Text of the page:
This mindset shift is also driving health systems to approach different types of projects. For example, operating a combined solar array and battery storage system on a hospital campus can allow a facility to draw upon renewable energy from behind the meter when the regional grid electricity is heavily weighted to fossil fuel sources of power or subject to peak demand pricing. This shift in sourcing of power doesn’t reduce energy consumption, but it does provide opportunities to lower carbon emissions and manage utility provider costs.

CDC and ASHRAE recently released updates to the guidance on ventilation system performance for all building types across the country. Upgrading existing systems’ performance to achieve the new benchmarks for ventilation systems may be challenging for many systems. They face limitations on the amount of outdoor air that can be taken into a building due to the capacity of the system to heat, cool and humidify/dehumidify the air to maintain comfort. Optimizing the systems to achieve the best ventilation within their capacities is key to providing reduced risks of infection, maintaining comfort, controlling costs, and managing GHG emissions.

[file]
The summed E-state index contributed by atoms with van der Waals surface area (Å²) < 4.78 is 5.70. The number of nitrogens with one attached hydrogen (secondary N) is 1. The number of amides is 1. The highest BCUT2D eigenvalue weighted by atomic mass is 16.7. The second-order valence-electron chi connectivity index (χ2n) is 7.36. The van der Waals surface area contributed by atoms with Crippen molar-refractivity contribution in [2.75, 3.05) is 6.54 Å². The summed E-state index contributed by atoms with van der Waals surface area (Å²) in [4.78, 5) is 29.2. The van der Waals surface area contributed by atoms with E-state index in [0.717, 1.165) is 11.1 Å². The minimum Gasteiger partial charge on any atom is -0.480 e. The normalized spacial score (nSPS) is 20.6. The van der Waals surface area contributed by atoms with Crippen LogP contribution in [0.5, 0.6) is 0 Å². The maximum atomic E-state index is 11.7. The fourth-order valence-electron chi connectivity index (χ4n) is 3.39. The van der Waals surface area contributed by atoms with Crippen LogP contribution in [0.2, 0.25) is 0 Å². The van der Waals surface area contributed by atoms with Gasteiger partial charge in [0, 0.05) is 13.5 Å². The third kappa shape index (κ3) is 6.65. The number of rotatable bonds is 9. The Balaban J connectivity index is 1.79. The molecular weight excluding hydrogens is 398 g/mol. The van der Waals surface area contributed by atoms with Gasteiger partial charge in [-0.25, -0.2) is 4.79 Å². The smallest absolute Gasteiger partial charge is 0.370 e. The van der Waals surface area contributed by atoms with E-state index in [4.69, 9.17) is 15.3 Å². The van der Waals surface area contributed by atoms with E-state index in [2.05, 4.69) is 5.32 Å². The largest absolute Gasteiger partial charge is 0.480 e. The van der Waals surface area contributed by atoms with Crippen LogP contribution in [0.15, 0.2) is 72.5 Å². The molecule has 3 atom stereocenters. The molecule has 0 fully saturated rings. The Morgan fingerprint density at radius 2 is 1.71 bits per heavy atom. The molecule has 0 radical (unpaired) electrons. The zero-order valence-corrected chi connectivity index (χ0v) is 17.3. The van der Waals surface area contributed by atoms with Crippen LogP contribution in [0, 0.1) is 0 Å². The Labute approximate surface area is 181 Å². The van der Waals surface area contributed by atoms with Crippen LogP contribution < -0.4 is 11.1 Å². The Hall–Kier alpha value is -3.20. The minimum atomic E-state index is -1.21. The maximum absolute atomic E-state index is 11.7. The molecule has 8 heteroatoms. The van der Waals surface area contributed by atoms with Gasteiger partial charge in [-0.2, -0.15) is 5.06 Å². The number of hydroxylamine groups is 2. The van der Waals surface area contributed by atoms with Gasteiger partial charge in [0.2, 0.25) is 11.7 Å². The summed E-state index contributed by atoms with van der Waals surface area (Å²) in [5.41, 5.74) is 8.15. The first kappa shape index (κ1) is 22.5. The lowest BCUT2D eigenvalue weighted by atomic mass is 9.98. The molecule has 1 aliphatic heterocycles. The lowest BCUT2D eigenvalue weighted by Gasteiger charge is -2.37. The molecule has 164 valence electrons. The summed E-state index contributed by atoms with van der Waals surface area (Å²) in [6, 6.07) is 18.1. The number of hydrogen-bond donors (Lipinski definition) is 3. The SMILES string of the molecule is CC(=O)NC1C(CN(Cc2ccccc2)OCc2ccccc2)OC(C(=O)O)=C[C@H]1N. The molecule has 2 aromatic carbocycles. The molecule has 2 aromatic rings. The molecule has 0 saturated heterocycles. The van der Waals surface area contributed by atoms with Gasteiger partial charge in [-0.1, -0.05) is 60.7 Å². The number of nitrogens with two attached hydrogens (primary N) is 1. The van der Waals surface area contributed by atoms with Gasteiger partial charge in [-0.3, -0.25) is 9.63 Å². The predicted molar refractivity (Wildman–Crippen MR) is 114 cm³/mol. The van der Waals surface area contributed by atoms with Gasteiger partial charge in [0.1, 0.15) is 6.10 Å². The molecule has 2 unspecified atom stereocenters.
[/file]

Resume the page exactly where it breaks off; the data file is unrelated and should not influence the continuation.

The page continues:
Plug and process loads account for a significant amount of hospital energy use. The Department of Energy attributes 47% of commercial buildings’ energy use to plug and process loads. However, energy-intensive processes such as steam sterilization and stringent regulatory requirements for safety mean that many medical process loads are not readily lowered. The use of high-performing facility, system, and process designs and controls is essential for moving the needle on energy consumption by taking thoughtful advantage of rapid detection of deviations from expected energy use, unoccupied or unscheduled periods such as nights and weekends, and diurnal cycles of renewable electric energy generation combined with battery storage.

With this new, holistic perspective on optimization projects, health systems may wish to reevaluate their low-hanging fruit. Now is the time to develop baselines of current energy demands and emissions or reevaluate existing data to identify realistic pathways to decarbonization.

2. Fuels and plants